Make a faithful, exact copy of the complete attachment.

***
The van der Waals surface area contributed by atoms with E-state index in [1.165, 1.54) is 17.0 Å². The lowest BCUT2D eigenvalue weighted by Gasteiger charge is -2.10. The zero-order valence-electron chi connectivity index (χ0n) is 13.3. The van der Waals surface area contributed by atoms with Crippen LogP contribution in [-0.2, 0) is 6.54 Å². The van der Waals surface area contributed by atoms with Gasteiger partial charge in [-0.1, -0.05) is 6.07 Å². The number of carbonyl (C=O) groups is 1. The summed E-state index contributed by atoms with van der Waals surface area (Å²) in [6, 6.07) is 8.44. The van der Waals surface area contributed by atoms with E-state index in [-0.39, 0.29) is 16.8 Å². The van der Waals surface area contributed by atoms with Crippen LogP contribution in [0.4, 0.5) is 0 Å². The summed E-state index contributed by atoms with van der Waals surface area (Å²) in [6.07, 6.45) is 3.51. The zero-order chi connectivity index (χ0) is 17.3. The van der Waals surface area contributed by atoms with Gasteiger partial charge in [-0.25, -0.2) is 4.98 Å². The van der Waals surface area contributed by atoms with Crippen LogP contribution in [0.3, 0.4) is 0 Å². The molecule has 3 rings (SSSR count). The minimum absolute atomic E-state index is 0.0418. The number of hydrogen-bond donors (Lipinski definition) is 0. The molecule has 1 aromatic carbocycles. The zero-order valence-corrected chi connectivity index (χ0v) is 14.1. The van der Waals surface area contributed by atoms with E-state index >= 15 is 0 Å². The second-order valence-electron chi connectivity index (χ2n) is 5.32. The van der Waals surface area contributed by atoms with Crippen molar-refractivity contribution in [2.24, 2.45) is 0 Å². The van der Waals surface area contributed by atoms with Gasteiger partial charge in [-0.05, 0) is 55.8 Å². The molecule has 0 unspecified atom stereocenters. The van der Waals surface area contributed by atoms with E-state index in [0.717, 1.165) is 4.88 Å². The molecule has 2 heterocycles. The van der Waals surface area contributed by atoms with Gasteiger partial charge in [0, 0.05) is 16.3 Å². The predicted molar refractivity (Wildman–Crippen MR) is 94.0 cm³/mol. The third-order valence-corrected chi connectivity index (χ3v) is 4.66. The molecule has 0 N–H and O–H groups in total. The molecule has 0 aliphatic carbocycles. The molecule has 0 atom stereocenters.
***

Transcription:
The van der Waals surface area contributed by atoms with E-state index in [1.165, 1.54) is 17.0 Å². The lowest BCUT2D eigenvalue weighted by Gasteiger charge is -2.10. The zero-order valence-electron chi connectivity index (χ0n) is 13.3. The van der Waals surface area contributed by atoms with Crippen LogP contribution in [-0.2, 0) is 6.54 Å². The van der Waals surface area contributed by atoms with Gasteiger partial charge in [-0.1, -0.05) is 6.07 Å². The number of carbonyl (C=O) groups is 1. The summed E-state index contributed by atoms with van der Waals surface area (Å²) in [6, 6.07) is 8.44. The van der Waals surface area contributed by atoms with E-state index in [-0.39, 0.29) is 16.8 Å². The van der Waals surface area contributed by atoms with Crippen LogP contribution in [0.4, 0.5) is 0 Å². The summed E-state index contributed by atoms with van der Waals surface area (Å²) in [6.07, 6.45) is 3.51. The zero-order chi connectivity index (χ0) is 17.3. The van der Waals surface area contributed by atoms with Gasteiger partial charge in [-0.25, -0.2) is 4.98 Å². The van der Waals surface area contributed by atoms with Crippen LogP contribution in [0.3, 0.4) is 0 Å². The molecule has 3 rings (SSSR count). The minimum absolute atomic E-state index is 0.0418. The number of hydrogen-bond donors (Lipinski definition) is 0. The molecule has 1 aromatic carbocycles. The zero-order valence-corrected chi connectivity index (χ0v) is 14.1. The van der Waals surface area contributed by atoms with E-state index >= 15 is 0 Å². The second-order valence-electron chi connectivity index (χ2n) is 5.32. The van der Waals surface area contributed by atoms with Crippen molar-refractivity contribution in [2.24, 2.45) is 0 Å². The van der Waals surface area contributed by atoms with Gasteiger partial charge in [-0.05, 0) is 55.8 Å². The molecule has 0 unspecified atom stereocenters. The van der Waals surface area contributed by atoms with E-state index in [0.717, 1.165) is 4.88 Å². The molecule has 2 heterocycles. The van der Waals surface area contributed by atoms with Gasteiger partial charge in [0, 0.05) is 16.3 Å². The predicted molar refractivity (Wildman–Crippen MR) is 94.0 cm³/mol. The third-order valence-corrected chi connectivity index (χ3v) is 4.66. The molecule has 0 N–H and O–H groups in total. The molecule has 0 aliphatic carbocycles. The molecule has 0 atom stereocenters.